Aging in a Gentrifying Place: A Tour of Vancouver’s Chinatown

On July 18, 2016, Sophie Fung led a group from SFU’s Urban Studies program on a walking tour of Vancouver’s Chinatown. The tour allowed Fung to share her observations of some significant changes taking place in Chinatown.

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The tour group walked along streets where some of the traditional businesses now stand alongside stores catering to a new type of consumer. Such changes are not atypical in a swiftly-gentrifying Vancouver. However, as in other regions facing the pressures of redevelopment, one has to ask: who do these changes serve?

Fung, who successfully defended her Master’s thesis* at the end of June, wondered how these changes affect Chinatown’s aging population. Are there still places for seniors to get together to play mahjong? What will happen to the Chinese benevolent societies once the buildings they are in are redeveloped? Will rising rents drive out the familiar, and leave in its stead replacements that no longer meet the needs of those who have spent most of their lives in Chinatown.

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One striking example of the erasure of Chinatown’s past is the construction that will soon block one of its best-known murals. According to Fung, this means the disappearance of an icon that has been used by local seniors for wayfinding within their neighbourhood. There is no plan to move or replace the mural.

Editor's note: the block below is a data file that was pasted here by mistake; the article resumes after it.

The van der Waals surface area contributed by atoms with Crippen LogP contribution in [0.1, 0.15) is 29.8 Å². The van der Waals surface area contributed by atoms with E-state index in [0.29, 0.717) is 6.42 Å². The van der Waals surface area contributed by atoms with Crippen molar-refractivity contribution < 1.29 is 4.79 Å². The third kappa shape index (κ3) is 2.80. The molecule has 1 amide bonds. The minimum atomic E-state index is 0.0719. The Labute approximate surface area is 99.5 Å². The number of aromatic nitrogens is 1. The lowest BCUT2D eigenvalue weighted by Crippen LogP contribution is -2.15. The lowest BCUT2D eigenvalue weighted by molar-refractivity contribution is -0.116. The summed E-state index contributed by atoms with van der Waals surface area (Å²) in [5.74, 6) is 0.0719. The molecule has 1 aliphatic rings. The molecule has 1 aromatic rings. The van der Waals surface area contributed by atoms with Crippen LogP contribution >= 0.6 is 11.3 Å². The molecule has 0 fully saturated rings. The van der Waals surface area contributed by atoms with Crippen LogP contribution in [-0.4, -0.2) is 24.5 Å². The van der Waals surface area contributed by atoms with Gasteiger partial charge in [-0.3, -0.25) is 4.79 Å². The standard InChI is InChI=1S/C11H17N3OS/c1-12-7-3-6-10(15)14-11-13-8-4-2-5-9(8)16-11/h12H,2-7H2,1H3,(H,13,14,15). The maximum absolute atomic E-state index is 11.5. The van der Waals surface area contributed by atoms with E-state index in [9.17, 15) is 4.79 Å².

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Several of the questions Fung asked the group to consider concerned the use of Chinese art, symbols and historical elements in the newest buildings. Are they authentic uses of Chinese culture, or are they examples of cultural appropriation? When the gentrification ends, how much of the authentic Chinatown will remain?

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Tours such as this one are an opportunity to learn more about the forces shaping our urban environment. The USGSA encourages anyone who would like to share insights and expertise about a neighbourhood or community in Metro Vancouver to consider leading a tour. If this interests you, please contact a member of the USGSA executive.

* Sophie Fung’s Master’s thesis is entitled “The Well-being of Low-income, Monolingual-Chinese Senior Residents: The Impact of Disinvestment and Gentrification in Vancouver’s Chinatown.”

 

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